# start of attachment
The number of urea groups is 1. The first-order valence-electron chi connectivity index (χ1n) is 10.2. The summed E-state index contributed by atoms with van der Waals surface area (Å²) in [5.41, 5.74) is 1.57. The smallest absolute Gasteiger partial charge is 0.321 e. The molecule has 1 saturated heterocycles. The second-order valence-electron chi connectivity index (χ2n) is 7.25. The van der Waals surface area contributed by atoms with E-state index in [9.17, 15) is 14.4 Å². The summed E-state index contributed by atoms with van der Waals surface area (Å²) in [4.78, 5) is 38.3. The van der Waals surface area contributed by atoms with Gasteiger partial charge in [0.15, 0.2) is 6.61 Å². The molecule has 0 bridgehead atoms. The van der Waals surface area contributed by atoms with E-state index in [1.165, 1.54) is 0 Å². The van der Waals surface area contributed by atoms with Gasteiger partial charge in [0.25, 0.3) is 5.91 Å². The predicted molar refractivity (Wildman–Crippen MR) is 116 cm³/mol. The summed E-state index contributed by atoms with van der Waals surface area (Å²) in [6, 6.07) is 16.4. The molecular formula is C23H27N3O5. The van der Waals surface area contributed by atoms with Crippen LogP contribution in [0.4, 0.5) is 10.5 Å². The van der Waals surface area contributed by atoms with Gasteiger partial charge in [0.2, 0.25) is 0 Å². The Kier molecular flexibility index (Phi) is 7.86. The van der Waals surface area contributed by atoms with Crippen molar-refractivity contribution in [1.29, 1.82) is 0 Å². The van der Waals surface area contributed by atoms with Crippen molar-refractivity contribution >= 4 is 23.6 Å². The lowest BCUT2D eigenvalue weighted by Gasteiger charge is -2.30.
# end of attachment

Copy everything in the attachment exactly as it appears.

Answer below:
The number of urea groups is 1. The first-order valence-electron chi connectivity index (χ1n) is 10.2. The summed E-state index contributed by atoms with van der Waals surface area (Å²) in [5.41, 5.74) is 1.57. The smallest absolute Gasteiger partial charge is 0.321 e. The molecule has 1 saturated heterocycles. The second-order valence-electron chi connectivity index (χ2n) is 7.25. The van der Waals surface area contributed by atoms with E-state index in [9.17, 15) is 14.4 Å². The summed E-state index contributed by atoms with van der Waals surface area (Å²) in [4.78, 5) is 38.3. The van der Waals surface area contributed by atoms with Gasteiger partial charge in [0.15, 0.2) is 6.61 Å². The molecule has 0 bridgehead atoms. The van der Waals surface area contributed by atoms with E-state index in [1.165, 1.54) is 0 Å². The van der Waals surface area contributed by atoms with Gasteiger partial charge in [0.25, 0.3) is 5.91 Å². The predicted molar refractivity (Wildman–Crippen MR) is 116 cm³/mol. The summed E-state index contributed by atoms with van der Waals surface area (Å²) in [6, 6.07) is 16.4. The molecular formula is C23H27N3O5. The van der Waals surface area contributed by atoms with Crippen LogP contribution in [0.4, 0.5) is 10.5 Å². The van der Waals surface area contributed by atoms with Gasteiger partial charge in [0.2, 0.25) is 0 Å². The Kier molecular flexibility index (Phi) is 7.86. The van der Waals surface area contributed by atoms with Crippen molar-refractivity contribution in [1.29, 1.82) is 0 Å². The van der Waals surface area contributed by atoms with Crippen molar-refractivity contribution >= 4 is 23.6 Å². The lowest BCUT2D eigenvalue weighted by Gasteiger charge is -2.30.